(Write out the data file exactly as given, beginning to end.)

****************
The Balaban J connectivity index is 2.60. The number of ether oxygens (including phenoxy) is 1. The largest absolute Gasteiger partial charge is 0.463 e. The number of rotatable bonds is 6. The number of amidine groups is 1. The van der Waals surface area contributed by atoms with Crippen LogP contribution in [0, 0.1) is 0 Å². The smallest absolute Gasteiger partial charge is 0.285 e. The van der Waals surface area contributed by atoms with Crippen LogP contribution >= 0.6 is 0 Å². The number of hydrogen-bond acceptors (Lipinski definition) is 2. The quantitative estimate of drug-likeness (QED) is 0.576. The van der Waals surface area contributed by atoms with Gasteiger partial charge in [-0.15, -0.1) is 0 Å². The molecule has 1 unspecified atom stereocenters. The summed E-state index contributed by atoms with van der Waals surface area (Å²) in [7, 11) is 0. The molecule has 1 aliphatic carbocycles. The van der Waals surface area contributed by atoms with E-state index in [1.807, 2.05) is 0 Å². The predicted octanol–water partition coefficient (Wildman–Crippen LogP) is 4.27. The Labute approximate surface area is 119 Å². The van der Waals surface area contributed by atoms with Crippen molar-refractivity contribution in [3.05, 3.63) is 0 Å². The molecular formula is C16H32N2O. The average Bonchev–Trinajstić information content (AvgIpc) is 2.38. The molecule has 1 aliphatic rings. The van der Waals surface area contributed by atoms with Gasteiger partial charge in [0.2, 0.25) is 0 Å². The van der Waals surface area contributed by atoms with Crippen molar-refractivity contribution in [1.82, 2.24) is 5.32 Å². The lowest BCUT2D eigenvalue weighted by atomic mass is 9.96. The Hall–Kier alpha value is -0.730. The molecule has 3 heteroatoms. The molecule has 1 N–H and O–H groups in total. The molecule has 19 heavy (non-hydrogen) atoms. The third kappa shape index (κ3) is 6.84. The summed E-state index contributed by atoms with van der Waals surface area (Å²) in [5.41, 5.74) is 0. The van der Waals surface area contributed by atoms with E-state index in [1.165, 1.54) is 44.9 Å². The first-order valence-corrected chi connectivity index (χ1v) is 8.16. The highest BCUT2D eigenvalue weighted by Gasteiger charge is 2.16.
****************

The Balaban J connectivity index is 2.60. The number of ether oxygens (including phenoxy) is 1. The largest absolute Gasteiger partial charge is 0.463 e. The number of rotatable bonds is 6. The number of amidine groups is 1. The van der Waals surface area contributed by atoms with Crippen LogP contribution in [0, 0.1) is 0 Å². The smallest absolute Gasteiger partial charge is 0.285 e. The van der Waals surface area contributed by atoms with Crippen LogP contribution >= 0.6 is 0 Å². The number of hydrogen-bond acceptors (Lipinski definition) is 2. The quantitative estimate of drug-likeness (QED) is 0.576. The van der Waals surface area contributed by atoms with Gasteiger partial charge in [-0.15, -0.1) is 0 Å². The molecule has 1 unspecified atom stereocenters. The summed E-state index contributed by atoms with van der Waals surface area (Å²) in [7, 11) is 0. The molecule has 1 aliphatic carbocycles. The van der Waals surface area contributed by atoms with E-state index in [1.807, 2.05) is 0 Å². The predicted octanol–water partition coefficient (Wildman–Crippen LogP) is 4.27. The Labute approximate surface area is 119 Å². The van der Waals surface area contributed by atoms with Crippen molar-refractivity contribution in [3.05, 3.63) is 0 Å². The molecular formula is C16H32N2O. The average Bonchev–Trinajstić information content (AvgIpc) is 2.38. The molecule has 1 aliphatic rings. The van der Waals surface area contributed by atoms with Gasteiger partial charge in [0.2, 0.25) is 0 Å². The van der Waals surface area contributed by atoms with Crippen molar-refractivity contribution in [1.82, 2.24) is 5.32 Å². The lowest BCUT2D eigenvalue weighted by atomic mass is 9.96. The Hall–Kier alpha value is -0.730. The molecule has 3 heteroatoms. The molecule has 1 N–H and O–H groups in total. The molecule has 19 heavy (non-hydrogen) atoms. The third kappa shape index (κ3) is 6.84. The summed E-state index contributed by atoms with van der Waals surface area (Å²) in [5.41, 5.74) is 0. The van der Waals surface area contributed by atoms with E-state index in [1.165, 1.54) is 44.9 Å². The first-order valence-corrected chi connectivity index (χ1v) is 8.16. The highest BCUT2D eigenvalue weighted by Gasteiger charge is 2.16.